Thursday, July 19, 2012

Guest Post; Harnessing Childrens Creativity

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Hi everyone, it’s Naomi here from Look See. While Natalie is spending some quality time with the new bub (congratulations Nat!), she asked if I’d do a guest post about developing creativity in kids. I’m a full-time high school teacher and do photography and graphic design in my spare time. I’ve always been a creative kid myself and love that I get to see children being creative in my day job.

I thought I’d talk about a couple of areas that I believe personally are important in developing children’s creativity. And this has come from my own experience – either as a kid myself or as a teacher.

First of all is the need to model creativity. Kids need to see adults being creative in order to learn how to be creative themselves. My mum loved to take photos of us when we were growing up. We were encouraged to take photos as well and we each had access to a simple, inexpensive camera (and this was in the age before digital cameras).  I recall taking photos together and getting them developed, then spending time together looking at the results.

At school, I have seen so many students become inspired when they have viewed the adults around them attempting creativity. Whether it’s in art, music, woodwork, cooking, writing – whatever the creative mode, show kids that it’s ok to muck in, have a go, make mistakes and learn from them – and that in fact, is pretty much the creative process anyway.

Secondly, I mentioned above about making mistakes. Creativity is a process. It’s very rare that you create something you are immediately satisfied with. And that’s ok. It doesn’t have to be perfect; it doesn’t have to always be a polished piece. Sometimes it’s great to create, just for the sake of creating. It’s a cliché because it’s true – mistakes are how we learn. So, providing support through mistakes definitely assists in developing children’s creativity.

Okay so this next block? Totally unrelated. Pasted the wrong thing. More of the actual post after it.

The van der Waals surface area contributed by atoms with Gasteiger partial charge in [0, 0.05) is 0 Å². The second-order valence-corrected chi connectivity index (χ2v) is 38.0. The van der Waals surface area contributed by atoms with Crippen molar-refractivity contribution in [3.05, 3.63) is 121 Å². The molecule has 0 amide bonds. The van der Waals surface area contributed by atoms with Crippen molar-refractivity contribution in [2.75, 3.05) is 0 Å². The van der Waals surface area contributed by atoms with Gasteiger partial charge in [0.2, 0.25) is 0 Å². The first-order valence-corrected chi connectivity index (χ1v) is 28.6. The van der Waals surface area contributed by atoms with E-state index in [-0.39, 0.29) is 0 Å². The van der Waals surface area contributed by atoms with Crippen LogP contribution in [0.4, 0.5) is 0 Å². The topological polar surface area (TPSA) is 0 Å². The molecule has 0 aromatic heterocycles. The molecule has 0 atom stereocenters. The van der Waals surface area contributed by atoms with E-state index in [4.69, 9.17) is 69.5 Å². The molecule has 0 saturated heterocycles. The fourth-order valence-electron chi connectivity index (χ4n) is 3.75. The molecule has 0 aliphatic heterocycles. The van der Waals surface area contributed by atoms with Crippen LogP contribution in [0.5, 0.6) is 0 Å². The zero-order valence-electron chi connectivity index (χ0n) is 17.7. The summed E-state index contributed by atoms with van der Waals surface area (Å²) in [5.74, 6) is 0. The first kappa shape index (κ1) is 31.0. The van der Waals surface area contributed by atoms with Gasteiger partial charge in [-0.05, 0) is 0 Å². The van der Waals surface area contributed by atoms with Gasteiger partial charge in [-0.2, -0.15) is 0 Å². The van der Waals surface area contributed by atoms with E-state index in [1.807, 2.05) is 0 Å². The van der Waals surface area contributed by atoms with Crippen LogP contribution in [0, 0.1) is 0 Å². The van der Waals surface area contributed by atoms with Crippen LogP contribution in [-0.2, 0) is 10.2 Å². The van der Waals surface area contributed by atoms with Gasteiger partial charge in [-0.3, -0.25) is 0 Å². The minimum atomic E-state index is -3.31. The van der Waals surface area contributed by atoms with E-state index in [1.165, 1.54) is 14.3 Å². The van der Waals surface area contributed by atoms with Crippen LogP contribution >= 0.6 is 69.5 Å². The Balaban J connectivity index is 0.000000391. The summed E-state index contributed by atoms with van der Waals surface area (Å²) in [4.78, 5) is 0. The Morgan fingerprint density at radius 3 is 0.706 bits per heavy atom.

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Finally, an environment that is conducive to creativity is so important. I remember growing up that mum had major plans to paint the interior of the house. I remember her talking about it forever – and it didn’t actually happen until I was about twelve. In the meantime, we were allowed to draw and paint and write on our bedroom walls – I guess her thinking was that it was all going to be covered up at some point anyway! Looking back on this, I can’t help but think that mum was a bit mad (in the best way) but I think how lucky we were to be encouraged to be creative as kids.

As a teacher, I recall a particular student who hated the journal writing we did each week in English. He’d try every trick in the book and eventually ask if he could go to the toilet (the first time he did this, he spent 20 minutes in there hoping that he’d miss the journal writing session). He promised me that he would tell the whole class a story when he came back if he didn’t have to write it down. I agreed. He came back and would tell the funniest, most entertaining tales we’d heard – jungles, crocodiles, heroes, you name it. Technically I was supposed to make him write it down, but the way I saw it, I could let him tell the story and encourage his creativity or I could make him write it and stifle it.

And just because I can, here are a couple of links for you with cool creative projects that are probably just as much fun for the grownups as they are for the kids:
~ Paper dots garland by Oh Happy Day {Lots of other great do-it-yourself projects}
~ T-shirt painting by Artsy Ants {Also plenty of other goodies here}

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Thanks for reading – here’s to getting paint all over your hands!
Look See
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  1. Great post, awesome links. Love that your mum let you go crazy with the walls :)